The Lexington Public Library is imposing new restrictions on the use of library credit cards after a Herald-Leader examination of its spending.
The library also acknowledged that in responding to the newspaper's Open Records Act requests, Chief Executive Officer Kathleen Imhoff discovered she owed the library for some past expenses.
After getting the first records request in January, Imhoff repaid the library a total of $596 in expenses related to trips to Norway in 2005 and the Czech Republic in mid-2008.
In a recent interview, library board of trustees Chairman Burgess Carey said he will begin to review the credit card bills of Imhoff starting next month.
Previously, Carey had said that he saw no reason to monitor Imhoff's purchases that closely. "We do review the overall (library) budget, and I am comfortable with it," Carey said of Imhoff's spending in a March 13 interview.
However, Carey recently said he changed his mind because a credit card spending scandal at Blue Grass Airport has led to a criminal investigation and brought more scrutiny to the library and other civic agencies.
"We wanted to make sure we were doing everything we could," Carey said, sitting earlier this month with Imhoff, other board members and one of their attorneys. He added that this is strictly a precautionary measure.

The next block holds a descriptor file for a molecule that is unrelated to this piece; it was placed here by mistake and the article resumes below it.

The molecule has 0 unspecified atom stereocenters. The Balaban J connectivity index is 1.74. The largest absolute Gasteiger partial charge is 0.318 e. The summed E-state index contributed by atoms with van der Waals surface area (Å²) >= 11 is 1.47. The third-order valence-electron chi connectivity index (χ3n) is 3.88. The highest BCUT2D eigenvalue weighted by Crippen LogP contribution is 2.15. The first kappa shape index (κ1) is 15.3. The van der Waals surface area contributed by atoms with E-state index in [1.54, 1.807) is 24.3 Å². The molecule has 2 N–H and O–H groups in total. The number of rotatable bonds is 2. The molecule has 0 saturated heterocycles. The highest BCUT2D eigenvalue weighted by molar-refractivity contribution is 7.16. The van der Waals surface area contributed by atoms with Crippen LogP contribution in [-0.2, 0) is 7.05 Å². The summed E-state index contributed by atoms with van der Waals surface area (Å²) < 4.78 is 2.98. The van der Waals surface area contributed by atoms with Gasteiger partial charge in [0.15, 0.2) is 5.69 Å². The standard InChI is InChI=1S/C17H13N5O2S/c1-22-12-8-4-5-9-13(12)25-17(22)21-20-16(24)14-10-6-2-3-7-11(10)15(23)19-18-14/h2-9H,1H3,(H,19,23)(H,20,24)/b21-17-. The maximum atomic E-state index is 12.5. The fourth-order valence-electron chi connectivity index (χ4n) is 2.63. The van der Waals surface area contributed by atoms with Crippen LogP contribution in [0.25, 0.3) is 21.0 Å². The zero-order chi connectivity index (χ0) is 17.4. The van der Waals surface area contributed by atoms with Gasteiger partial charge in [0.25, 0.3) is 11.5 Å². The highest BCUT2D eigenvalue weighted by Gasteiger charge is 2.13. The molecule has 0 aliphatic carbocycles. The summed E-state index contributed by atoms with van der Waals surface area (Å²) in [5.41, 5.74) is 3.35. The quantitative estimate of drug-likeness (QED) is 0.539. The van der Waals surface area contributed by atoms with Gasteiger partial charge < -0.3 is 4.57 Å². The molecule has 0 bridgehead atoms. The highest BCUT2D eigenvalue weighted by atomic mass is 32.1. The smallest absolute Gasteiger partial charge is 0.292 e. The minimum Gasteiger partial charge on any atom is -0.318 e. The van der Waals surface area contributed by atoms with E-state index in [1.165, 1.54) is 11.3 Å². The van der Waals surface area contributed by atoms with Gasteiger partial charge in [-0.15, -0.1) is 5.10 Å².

"We don't think we have any problems, but —" Carey said.
"We know we don't have any problems," interjected Imhoff.
"We know we don't have any problems," Carey concluded. "We don't want to have any in the future, and I think it's properly prudent given the economic climate."
Imhoff is one of 20 library employees with an active credit card. She has spent more than $134,000 in five years at the library, for travel, meals, gifts and other items, according to a Herald-Leader review.
Most of the library's $15 million budget comes from state and local taxes.
Until now, Imhoff reviewed the monthly credit card bills of her 19 employees, but the board — her superiors — did not review hers.
In addition, Carey said, the board has adopted new rules for how bills are paid on library credit cards.
In the future, library employees will be responsible for paying bills for cards issued in their names, and they will present receipts to the library for reimbursement.
Previously, the library paid credit card bills directly.
The library's past auditors and chief financial officer raised concerns about how often the credit cards were used for everyday purchases — and how poorly their use sometimes was documented — despite a rule typically limiting their use to business-related travel.
Lexington Vice Mayor Jim Gray, a critic of the airport board's initial defense of spending by top airport officials last year, said the library board deserves praise for making changes.
"It's good to see a board chair who is willing to say, 'Hey, we were wrong, we need more accountability,'" Gray said. "Contrast that with the airport, where they just stonewalled."